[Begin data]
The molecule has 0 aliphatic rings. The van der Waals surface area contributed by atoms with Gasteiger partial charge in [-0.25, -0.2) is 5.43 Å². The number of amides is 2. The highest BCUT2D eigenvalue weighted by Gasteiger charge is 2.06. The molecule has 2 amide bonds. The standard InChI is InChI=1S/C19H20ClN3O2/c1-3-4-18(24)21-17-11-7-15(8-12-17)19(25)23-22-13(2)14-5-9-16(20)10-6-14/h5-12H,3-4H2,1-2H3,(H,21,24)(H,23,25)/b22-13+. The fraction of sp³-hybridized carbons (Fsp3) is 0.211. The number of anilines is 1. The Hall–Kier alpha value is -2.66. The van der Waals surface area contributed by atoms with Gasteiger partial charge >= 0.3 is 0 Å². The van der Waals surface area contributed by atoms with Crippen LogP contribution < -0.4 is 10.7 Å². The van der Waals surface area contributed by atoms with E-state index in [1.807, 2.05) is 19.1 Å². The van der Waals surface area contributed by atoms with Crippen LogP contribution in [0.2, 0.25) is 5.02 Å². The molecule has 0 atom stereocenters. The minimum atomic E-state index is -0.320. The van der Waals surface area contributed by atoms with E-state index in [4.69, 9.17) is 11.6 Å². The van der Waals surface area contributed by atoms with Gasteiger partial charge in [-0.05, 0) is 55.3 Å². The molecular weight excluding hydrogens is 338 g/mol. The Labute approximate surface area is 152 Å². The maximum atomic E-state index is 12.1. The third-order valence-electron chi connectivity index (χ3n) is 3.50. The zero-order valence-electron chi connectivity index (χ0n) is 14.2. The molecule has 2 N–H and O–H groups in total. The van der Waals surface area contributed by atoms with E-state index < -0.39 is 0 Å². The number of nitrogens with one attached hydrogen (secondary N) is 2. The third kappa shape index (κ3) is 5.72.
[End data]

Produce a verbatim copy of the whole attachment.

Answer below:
The molecule has 0 aliphatic rings. The van der Waals surface area contributed by atoms with Gasteiger partial charge in [-0.25, -0.2) is 5.43 Å². The number of amides is 2. The highest BCUT2D eigenvalue weighted by Gasteiger charge is 2.06. The molecule has 2 amide bonds. The standard InChI is InChI=1S/C19H20ClN3O2/c1-3-4-18(24)21-17-11-7-15(8-12-17)19(25)23-22-13(2)14-5-9-16(20)10-6-14/h5-12H,3-4H2,1-2H3,(H,21,24)(H,23,25)/b22-13+. The fraction of sp³-hybridized carbons (Fsp3) is 0.211. The number of anilines is 1. The Hall–Kier alpha value is -2.66. The van der Waals surface area contributed by atoms with Gasteiger partial charge >= 0.3 is 0 Å². The van der Waals surface area contributed by atoms with Crippen LogP contribution < -0.4 is 10.7 Å². The van der Waals surface area contributed by atoms with E-state index in [1.807, 2.05) is 19.1 Å². The van der Waals surface area contributed by atoms with Crippen LogP contribution in [0.2, 0.25) is 5.02 Å². The molecule has 0 atom stereocenters. The minimum atomic E-state index is -0.320. The van der Waals surface area contributed by atoms with E-state index in [4.69, 9.17) is 11.6 Å². The van der Waals surface area contributed by atoms with Gasteiger partial charge in [-0.05, 0) is 55.3 Å². The molecular weight excluding hydrogens is 338 g/mol. The Labute approximate surface area is 152 Å². The maximum atomic E-state index is 12.1. The third-order valence-electron chi connectivity index (χ3n) is 3.50. The zero-order valence-electron chi connectivity index (χ0n) is 14.2. The molecule has 2 N–H and O–H groups in total. The van der Waals surface area contributed by atoms with E-state index < -0.39 is 0 Å². The number of nitrogens with one attached hydrogen (secondary N) is 2. The third kappa shape index (κ3) is 5.72.